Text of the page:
In an effort to highlight inspirational American Muslims, WhyIslam spoke with Rowaida Abdelaziz, a reporter at HuffPost based in New York City. You may have seen her numerous articles discussing social justice issues and combatting Islamophobia online. Abdelaziz makes some much needed noise in the newsroom to ensure Muslims are portrayed with nuance and complexity in the media. She is a first generation Arab Muslim American, born to two Egyptian parents from New Jersey. See what she has to say below.
Is being an Arab American a big part of your identity?
Rowaida Abdelaziz: Growing up, my parents raised my three siblings and I to be proud of our Muslim and Arab identities. In effort to do so, our family took us to Egypt every other summer—one summer to spend with friends and family in the U.S. and one summer to spend with friends and family in Egypt. We did this for many years until 2002 when my family decided to move to Egypt. We packed up our belongings and sold everything else we owned all to start a new life. I was only 10-years-old at that time, a tender age when I was still starting to figure out who I was. I was essentially having an identity crisis. (I argue that I still have an identity crisis sometimes!)
But looking back, I realized living in Egypt during those crucial years forever influenced me. I learned so much about my culture and faith. I grew immensely as a person, and instilled values and morals that were embedded in Islamic and Arab tradition that shaped my outlook in life—but from an American woman’s perspective. I was a sponge and soaked everything up. I fell in love with the humility and kindness of the Egyptian people everywhere I went. I also began to wear the hijab, and perfected my Arabic during that time. It was truly one of the happiest times of my life. I would do it all over again if I could.
What is something a person who doesn’t share your background be surprised to find out about Arab Americans?
Rowaida Abdelaziz: Arab Americans are extremely diverse! For example, there is an assumption that all Arabs are Muslims, which is factually inaccurate. In fact, fewer than twenty percent of Muslims are Arabs. The Arab region hosts a multitude of religions and faiths across the spectrum. There is also this idea that the Arab world is a bloody and oppressive region, which is also simply not true. The Arab world has a rich history that continues to strive today. Yes, some places are plagued by wars, and unfortunately, decades of colonialism and imperialism shook the region and set it up for current day political turbulence. But that is not the entire Arab world despite it being painted as so in literature, movies, and mainstream media. We need to look at the Arab world beyond politics and appreciate the beauty and contributions these countries have given us throughout society.
What is your go-to method to combat stereotypes and Islamophobia?
Rowaida Abdelaziz: As a Muslim reporter covering Islamophobia, I combat stereotypes through my work. Working on this beat for a long time has made one thing abundantly clear: there is a severe lack of nuance in the way the media depicts Muslims. The coverage is simplistic and does not reflect the richness of the most diverse religious group in the world. These generalizations are putting Muslims in danger on a regular basis, producing a climate where too many people feel emboldened to attack their neighbors.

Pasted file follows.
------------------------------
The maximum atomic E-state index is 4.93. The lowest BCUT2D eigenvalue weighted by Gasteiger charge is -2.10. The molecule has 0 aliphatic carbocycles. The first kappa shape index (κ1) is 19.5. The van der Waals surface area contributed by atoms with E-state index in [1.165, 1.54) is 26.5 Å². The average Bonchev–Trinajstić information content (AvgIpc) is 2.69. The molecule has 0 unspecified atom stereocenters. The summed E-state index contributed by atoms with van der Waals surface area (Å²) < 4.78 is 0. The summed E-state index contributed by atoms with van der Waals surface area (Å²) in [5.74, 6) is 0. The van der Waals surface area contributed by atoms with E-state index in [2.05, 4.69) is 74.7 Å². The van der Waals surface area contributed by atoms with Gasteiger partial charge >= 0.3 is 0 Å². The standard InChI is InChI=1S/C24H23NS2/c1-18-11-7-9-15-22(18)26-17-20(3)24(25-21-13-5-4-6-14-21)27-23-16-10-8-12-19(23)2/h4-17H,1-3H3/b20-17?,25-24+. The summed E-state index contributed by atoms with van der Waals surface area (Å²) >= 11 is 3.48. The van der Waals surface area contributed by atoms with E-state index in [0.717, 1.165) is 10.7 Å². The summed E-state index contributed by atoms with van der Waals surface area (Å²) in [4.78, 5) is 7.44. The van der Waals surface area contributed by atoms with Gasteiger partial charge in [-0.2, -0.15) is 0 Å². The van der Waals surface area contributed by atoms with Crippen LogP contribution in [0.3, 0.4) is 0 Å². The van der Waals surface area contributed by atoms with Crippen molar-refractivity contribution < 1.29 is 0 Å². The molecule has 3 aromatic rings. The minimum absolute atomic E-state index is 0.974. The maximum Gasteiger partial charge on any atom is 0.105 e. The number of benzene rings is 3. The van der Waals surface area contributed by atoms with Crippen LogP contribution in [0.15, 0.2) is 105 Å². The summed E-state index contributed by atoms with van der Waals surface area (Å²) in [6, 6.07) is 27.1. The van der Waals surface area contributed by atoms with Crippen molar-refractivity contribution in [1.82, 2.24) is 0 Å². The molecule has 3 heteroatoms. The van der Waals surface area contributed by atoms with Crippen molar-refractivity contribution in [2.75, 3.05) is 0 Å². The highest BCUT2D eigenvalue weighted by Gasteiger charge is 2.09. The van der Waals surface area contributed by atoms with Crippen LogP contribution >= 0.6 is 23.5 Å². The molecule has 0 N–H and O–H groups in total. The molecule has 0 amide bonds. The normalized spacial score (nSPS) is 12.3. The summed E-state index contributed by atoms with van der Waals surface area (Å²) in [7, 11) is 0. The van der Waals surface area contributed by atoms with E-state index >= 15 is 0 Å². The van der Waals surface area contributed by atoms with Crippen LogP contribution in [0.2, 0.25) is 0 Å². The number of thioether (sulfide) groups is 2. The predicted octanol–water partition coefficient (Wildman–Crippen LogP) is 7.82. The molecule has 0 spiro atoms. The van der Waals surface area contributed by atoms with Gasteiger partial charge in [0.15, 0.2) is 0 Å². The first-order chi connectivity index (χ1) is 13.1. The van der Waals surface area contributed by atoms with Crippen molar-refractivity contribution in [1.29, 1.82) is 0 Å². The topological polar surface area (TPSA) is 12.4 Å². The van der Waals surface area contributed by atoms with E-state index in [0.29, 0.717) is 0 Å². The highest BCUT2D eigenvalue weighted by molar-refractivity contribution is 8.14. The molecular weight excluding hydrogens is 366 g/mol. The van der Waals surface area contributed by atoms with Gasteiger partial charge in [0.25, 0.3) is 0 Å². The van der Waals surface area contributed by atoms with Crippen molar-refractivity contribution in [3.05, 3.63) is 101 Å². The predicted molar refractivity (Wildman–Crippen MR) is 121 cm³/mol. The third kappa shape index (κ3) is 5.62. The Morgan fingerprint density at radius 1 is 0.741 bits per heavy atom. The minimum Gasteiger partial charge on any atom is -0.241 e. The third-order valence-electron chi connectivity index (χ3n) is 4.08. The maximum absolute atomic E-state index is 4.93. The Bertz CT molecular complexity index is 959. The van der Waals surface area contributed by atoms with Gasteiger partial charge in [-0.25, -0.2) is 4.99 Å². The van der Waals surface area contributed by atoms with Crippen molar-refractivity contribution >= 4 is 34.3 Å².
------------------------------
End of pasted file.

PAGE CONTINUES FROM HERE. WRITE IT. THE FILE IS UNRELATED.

Muslims are doctors, lawyers, teachers, and parents. When Trump contemplates the idea of a Muslim registry or Clinton uses the community as a pawn for policies, it reinforces a false narrative that Muslims are not part of American society, and contributes to a notion that we are and will always be outsiders. Then, it becomes all too easy for other Americans to justify hate crimes and bigotry. And that is what I witness time and time again.
It is then my job to provide nuanced and complex coverage for a nuanced and complex community. This means stepping aside and giving the mic to Muslims in medicine, television, media, and other fields beyond the political realm. It also means providing room for nuance in the way we cover the Muslim community. The most obvious way to fix this problem is to hire more Muslims in the newsroom.
Why did you get involved in journalism? What goals do you seek to accomplish?
Rowaida Abdelaziz: I got involved in journalism because I was tired, and I was angry. For far too long, all I remember seeing on TV screens were images of the Twin Towers coming down, then bombs in Iraq and Afghanistan. Words like jihad and radical were associated with photos of people who looked like me and my family. I was so young, but I knew something was missing. And actually a lot was missing in that coverage. And it wasn’t just Muslims, it was anyone who looked even a bit different or foreign. I knew then if I wasn’t going to tell the stories of my community, someone else was going to do it for them.
Do you think it is important for more Arab Americans to get involved in media? Why?
Rowaida Abdelaziz: It’s extraordinarily important for Arab Americans and people of color to get involved in media. The numbers speak for themselves. Thirty-seven percent—more than a third—of the U.S. identifies as nonwhite, and yet, our mainstream media continues to be homogenous in its coverage. Minorities make up only about twenty-two percent in TV, thirteen percent working for radio, and another only thirteen percent in newspapers. In order to begin to tackle an industry that has portrayed Arabs as vicious and barbaric people, we need to get involved ourselves.
What advice do you have for people who want to learn more about others?
Rowaida Abdelaziz: It’s time for people do a lot more listening. Go in with an open mind and be ready to have uncomfortable conversations. It is then they’ll be able to see through the misconceptions and grow as a person. That’s where the true learning starts.